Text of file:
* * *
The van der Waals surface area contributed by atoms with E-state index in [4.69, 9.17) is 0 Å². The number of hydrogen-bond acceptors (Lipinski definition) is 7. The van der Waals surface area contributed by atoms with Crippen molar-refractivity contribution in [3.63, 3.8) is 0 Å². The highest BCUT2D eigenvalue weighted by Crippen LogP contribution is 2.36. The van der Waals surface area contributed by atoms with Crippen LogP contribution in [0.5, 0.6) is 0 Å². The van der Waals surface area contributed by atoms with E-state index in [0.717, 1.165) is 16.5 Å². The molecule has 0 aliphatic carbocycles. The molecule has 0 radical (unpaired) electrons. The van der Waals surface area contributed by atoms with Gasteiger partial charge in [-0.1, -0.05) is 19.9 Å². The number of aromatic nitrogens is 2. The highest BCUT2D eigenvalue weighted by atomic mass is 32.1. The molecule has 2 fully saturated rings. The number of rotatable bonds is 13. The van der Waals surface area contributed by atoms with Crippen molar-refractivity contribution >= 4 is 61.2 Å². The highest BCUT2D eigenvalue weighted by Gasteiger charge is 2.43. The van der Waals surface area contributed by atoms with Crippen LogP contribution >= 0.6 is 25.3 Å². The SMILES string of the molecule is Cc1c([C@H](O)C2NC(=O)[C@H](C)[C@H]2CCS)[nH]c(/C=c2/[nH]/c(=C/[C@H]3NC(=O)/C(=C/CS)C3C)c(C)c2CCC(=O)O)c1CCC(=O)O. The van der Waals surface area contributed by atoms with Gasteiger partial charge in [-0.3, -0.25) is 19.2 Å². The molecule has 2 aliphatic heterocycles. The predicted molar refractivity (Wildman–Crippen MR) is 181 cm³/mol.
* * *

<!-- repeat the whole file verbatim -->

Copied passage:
The van der Waals surface area contributed by atoms with E-state index in [4.69, 9.17) is 0 Å². The number of hydrogen-bond acceptors (Lipinski definition) is 7. The van der Waals surface area contributed by atoms with Crippen molar-refractivity contribution in [3.63, 3.8) is 0 Å². The highest BCUT2D eigenvalue weighted by Crippen LogP contribution is 2.36. The van der Waals surface area contributed by atoms with Crippen LogP contribution in [0.5, 0.6) is 0 Å². The van der Waals surface area contributed by atoms with E-state index in [0.717, 1.165) is 16.5 Å². The molecule has 0 aliphatic carbocycles. The molecule has 0 radical (unpaired) electrons. The van der Waals surface area contributed by atoms with Gasteiger partial charge in [-0.1, -0.05) is 19.9 Å². The number of aromatic nitrogens is 2. The highest BCUT2D eigenvalue weighted by atomic mass is 32.1. The molecule has 2 fully saturated rings. The number of rotatable bonds is 13. The van der Waals surface area contributed by atoms with Crippen molar-refractivity contribution >= 4 is 61.2 Å². The highest BCUT2D eigenvalue weighted by Gasteiger charge is 2.43. The van der Waals surface area contributed by atoms with Crippen LogP contribution >= 0.6 is 25.3 Å². The SMILES string of the molecule is Cc1c([C@H](O)C2NC(=O)[C@H](C)[C@H]2CCS)[nH]c(/C=c2/[nH]/c(=C/[C@H]3NC(=O)/C(=C/CS)C3C)c(C)c2CCC(=O)O)c1CCC(=O)O. The van der Waals surface area contributed by atoms with Gasteiger partial charge in [-0.3, -0.25) is 19.2 Å². The molecule has 2 aliphatic heterocycles. The predicted molar refractivity (Wildman–Crippen MR) is 181 cm³/mol.